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Vintage California Cuisine: 300 Recipes from the First Cookbooks Published in the Golden State


Robert Wemischner
Los Angeles, Calif.

Books by
Robert Wemischner:

The Vivid Flavors Cookbook : International Recipes from Hot & Spicy to Smoky & Sweet
By Robert Wemischner

Gourmet-To-Go : A Guide for Food Professionals and Retailer's
By Robert Wemischner
and Karen Karp

Seasonal Chefs

Figs Are a Fleeting, Old-World Treat

June 1998 -- It’s a fruit that’s revered among the food cognoscenti and among Old World Italian, Mediterranean types. But Americans have not really embraced it," says cookbook author and culinary arts teacher Robert Wemischner, speaking of the fig.

In the United States, figs are common in dried form, but rarely seen in their fresh state. Their extreme perishability and relatively short harvest season have limited their marketability, placing them in that category of ultra-fragile fruit that you’ll have a better chance of finding at a farmers market than in a supermarket.

Wemischner, who shops regularly at farmers markets in Los Angeles, where he lives, and also keeps in touch with figs through a highly productive tree in his backyard, says he starts seeing them in the market toward the end of July. Their harvest window stays open through September.

"They’re never in great supply. For most growers, they seem to have a few trees as a sideline to their normal business," says Wemischner. But the fact that they are a fleeting, seasonal treat increases their appeal, says Wemischner.

They’re best eaten "with the sun still on them," fresh off the tree, within a day or two of being picked, never having seen the inside of a refrigerator. Those that aren’t consumed right away should be stored in a single layer, without touching each other.

They should be as full to the touch as a water balloon, says Wemischner, but they shouldn’t cross that fine line that separates fully ripe figs from those that have started fermenting.

The most common traditional use for fresh figs is in pastries and tart, chutneys, jams and conserves. But Wemischner, whose first book was The Vivid Flavors Cookbook : International Recipes from Hot & Spicy to Smoky & Sweet, likes savory uses of figs as much as the more traditional dessert treatments.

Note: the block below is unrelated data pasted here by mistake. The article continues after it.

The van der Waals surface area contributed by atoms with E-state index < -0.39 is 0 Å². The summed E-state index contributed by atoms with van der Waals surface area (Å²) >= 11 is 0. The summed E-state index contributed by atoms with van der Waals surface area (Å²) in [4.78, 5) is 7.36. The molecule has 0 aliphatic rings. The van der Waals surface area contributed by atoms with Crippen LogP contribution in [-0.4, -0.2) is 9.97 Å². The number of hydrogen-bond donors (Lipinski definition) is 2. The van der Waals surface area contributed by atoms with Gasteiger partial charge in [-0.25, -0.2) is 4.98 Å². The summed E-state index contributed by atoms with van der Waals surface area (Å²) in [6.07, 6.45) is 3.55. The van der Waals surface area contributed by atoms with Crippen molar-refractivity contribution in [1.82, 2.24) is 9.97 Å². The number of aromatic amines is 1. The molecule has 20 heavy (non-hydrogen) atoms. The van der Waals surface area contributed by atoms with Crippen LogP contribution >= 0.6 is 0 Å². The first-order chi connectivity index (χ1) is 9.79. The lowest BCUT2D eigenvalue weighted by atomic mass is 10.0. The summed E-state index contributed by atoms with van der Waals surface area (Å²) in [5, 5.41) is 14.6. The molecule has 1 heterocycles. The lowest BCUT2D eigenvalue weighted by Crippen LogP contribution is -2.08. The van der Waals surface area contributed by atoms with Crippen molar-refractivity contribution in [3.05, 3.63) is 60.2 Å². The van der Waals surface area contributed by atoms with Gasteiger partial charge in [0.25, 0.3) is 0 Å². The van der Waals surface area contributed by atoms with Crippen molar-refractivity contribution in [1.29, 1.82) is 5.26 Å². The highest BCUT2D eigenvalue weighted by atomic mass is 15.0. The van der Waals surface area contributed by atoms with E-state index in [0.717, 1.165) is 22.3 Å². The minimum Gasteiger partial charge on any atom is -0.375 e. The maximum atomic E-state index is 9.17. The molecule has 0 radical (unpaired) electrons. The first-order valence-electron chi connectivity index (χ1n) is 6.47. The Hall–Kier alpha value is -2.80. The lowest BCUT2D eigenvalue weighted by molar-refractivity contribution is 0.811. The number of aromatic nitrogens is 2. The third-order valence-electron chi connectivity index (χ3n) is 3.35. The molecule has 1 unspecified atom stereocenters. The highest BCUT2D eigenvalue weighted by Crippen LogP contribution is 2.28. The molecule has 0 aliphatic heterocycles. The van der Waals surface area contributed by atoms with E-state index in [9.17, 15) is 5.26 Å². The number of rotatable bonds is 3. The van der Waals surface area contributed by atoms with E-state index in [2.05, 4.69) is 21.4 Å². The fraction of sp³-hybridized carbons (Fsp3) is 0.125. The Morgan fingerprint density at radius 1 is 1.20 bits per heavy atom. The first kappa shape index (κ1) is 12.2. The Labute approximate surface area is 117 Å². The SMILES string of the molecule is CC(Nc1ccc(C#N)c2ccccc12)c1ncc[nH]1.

They go well with the plants that grow around them in their Mediterranean homelands, such as Mediterranean herbs and olive oil, as well as salty cheese, such as feta, and prosciutto ham. Figs also pair well with hot peppers, as in a hot pepper-fig catsup with vinegar and brown sugar.

Four Ways to Prepare Figs

Wemischner offers four other more unconventional suggestions for using fresh figs.


Wemischner cuts figs lengthwise in half, brushes them with olive oil and grills them cut-side down over hot coals for about five minutes, which concentrates their sugars and imparts a smoky flavor. Then he serves them with feta cheese and fresh basil, either as an appetizer or as a side dish for chicken or fish.

Poached in Tea

Fitting for a chef whose next cookbook will be about cooking with tea, he also likes to poach figs half-submerged in Darjeeling tea at a very low simmer for 10 or 15 minutes. "You want very little agitation of the liquid so they hold their shape. Let them cool in that liquid, then take them out serve them with cream that’s been whipped, cultured or thickened in some way," Wemischner says. "That’s a really nice, somewhat different approach. The sweetness is not overpowering in that case."


In another savory treatment of figs, Wemischner braises fatty types of fish, such as swordfish or salmon, on a bed of figs and onions with rosemary and a little garlic, salt, pepper, and enough white wine to moisten the mixture. The liquid left in the pan can be reduced to a sauce.


For a dessert, Wemischner scoops out the insides and freezes the shells. He then purees the pulp with thickened yogurt that’s been drained, in proportions of roughly two parts fig to one part yogurt. He puts that mixture back in the frozen shells and serves them on a plate with a splash of port wine and a sprinkling of freshly ground pepper. "That is an excellent combination of flavors," Wemischner testifies.

Copyright 2005 Seasonal Chef